I had been wanting to tour the Krema Nut Company for sometime. Although it is only a mile and a half from my house it isn’t as easy as it sounds. You can only visit on weekdays, during office hours and you have to have a group of twenty or more people. Finally I assembled a group and last Friday it was ‘peanut butter jelly time’.
Krema has been making peanut butter in Columbus for since 1898 soon after Dr John Kellogg (of cereal fame) patented a peanut butter making process. They are the oldest continuously operating manufacturer in the United States.
The tour started with a short video about the process of making peanut butter from farm to jar. Slightly surreal as the video they use is a clip from Mr Rogers’ Neighborhood (for British readers, it is the equivalent to using a clip from Play School or some other cheesy 1970’s children’s TV). We were then told about the different varieties of peanuts (spanish, virginia and runner). Most ‘commercial’ peanut butters are made from runner peanuts because they have the highest yield per acre, but Krema uses higher quality spanish peanuts for their peanut butter.
The factory is small scale and much is done by hand. Krema’s peanut butter is all natural which means that nothing at all is added. The nuts are roasted, cooled, blanched (skins and hearts are removed) and then ground. I was surprised that the heart (the little dot at the top of the peanut) is removed (you eat them when you eat peanuts whole) but apparently they are bitter. ‘Commercial’ peanut butters leave them in but they add sugar and salt to make up for the bitterness.
We learned that when choosing a natural peanut butter you should choose one without too much oil on the surface, there will be some as the peanut butter starts to separate as soon as it is made, but the less oil there is, the fresher it is. When you get it home, stir it to combine the oil and then refrigerate it. If it is too hard to spread, then you can microwave it for 20 seconds to soften it, then return to the fridge after use. It is fine to do this repeatedly.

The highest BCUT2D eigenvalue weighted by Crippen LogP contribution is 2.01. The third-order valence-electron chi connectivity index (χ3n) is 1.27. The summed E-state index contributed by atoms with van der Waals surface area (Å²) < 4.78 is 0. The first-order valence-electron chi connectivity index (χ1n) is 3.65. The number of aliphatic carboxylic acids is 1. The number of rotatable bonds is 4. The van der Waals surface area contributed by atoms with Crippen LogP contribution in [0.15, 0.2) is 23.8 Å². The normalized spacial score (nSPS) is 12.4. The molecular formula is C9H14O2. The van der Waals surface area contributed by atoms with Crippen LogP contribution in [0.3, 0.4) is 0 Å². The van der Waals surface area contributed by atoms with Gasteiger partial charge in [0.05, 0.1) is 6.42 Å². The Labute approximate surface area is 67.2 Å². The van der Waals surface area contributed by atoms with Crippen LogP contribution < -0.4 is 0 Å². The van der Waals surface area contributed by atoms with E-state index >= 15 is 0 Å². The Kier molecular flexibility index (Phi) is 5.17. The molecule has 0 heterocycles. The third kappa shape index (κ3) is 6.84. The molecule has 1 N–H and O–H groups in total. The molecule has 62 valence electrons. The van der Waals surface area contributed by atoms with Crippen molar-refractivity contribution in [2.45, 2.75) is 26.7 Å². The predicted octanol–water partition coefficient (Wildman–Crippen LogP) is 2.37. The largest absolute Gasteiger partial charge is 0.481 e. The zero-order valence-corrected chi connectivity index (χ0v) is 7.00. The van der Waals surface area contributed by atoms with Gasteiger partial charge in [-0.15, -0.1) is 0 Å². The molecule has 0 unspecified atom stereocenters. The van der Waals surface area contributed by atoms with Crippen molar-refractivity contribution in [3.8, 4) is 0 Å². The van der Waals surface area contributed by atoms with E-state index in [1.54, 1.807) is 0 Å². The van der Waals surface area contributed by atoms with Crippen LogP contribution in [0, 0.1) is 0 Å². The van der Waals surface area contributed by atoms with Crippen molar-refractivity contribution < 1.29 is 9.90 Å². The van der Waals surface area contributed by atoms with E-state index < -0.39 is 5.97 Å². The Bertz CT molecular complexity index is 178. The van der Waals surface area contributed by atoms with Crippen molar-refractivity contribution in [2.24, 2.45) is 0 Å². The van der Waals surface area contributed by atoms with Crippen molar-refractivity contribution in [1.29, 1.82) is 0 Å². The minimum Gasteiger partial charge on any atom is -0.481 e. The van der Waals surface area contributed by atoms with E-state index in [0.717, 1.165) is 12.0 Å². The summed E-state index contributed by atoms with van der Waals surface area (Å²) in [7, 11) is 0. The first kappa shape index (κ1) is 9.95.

Krema also makes other nut butters (almond, cashew) and other but products and we learned about cashews (really a seed) and Brazil nuts (yes, they do come from Brazil). When you learn that a 50ft cashew tree only produces 6lbs of cashew nuts a year, you can appreciate why they are so expensive. The extra large cashews we tasted were fantastic. We watched almond butter being made.
We tasted Krema’s regular peanut butter, cashew butter, almond butter and hot and spicy peanut butter. You could really taste the freshness. The hot and spicy peanut butter is my new favorite food. It makes an excellent PB&J sandwich, is a great snack with celery and I think it would make for a wonderful satay sauce.
Krema have a shop with an extensive range of nut products that is open to the public and you can see through windows into the factory (a lot easier than organizing a tour). There is also a sandwich shop that also serves milkshakes, ice cream and sundaes (PB milkshake got a big thumbs up). It is located at 1000 West Goodale Blvd in Columbus. If you can’t make it to the shop, Krema also sell their products online.
Sandwiches pictured: Classic Old Timer (with strawberry preserves and fresh strawberries), the PB-nana (with honey and bananas) and Grandma’s Apple Pie (with chunky apple fruit spread).
One of my other discoveries from the shop – almondized peanuts. These are boiled before they are roasted and it gives them a really crunchy texture. Delicious salted and less greasy than regular roast peanuts.
Thanks to everyone who came along for the tour.
June 17, 2009
June 18, 2009
Thanks for organizing this tour Hungrywoolf! I had a nutty time.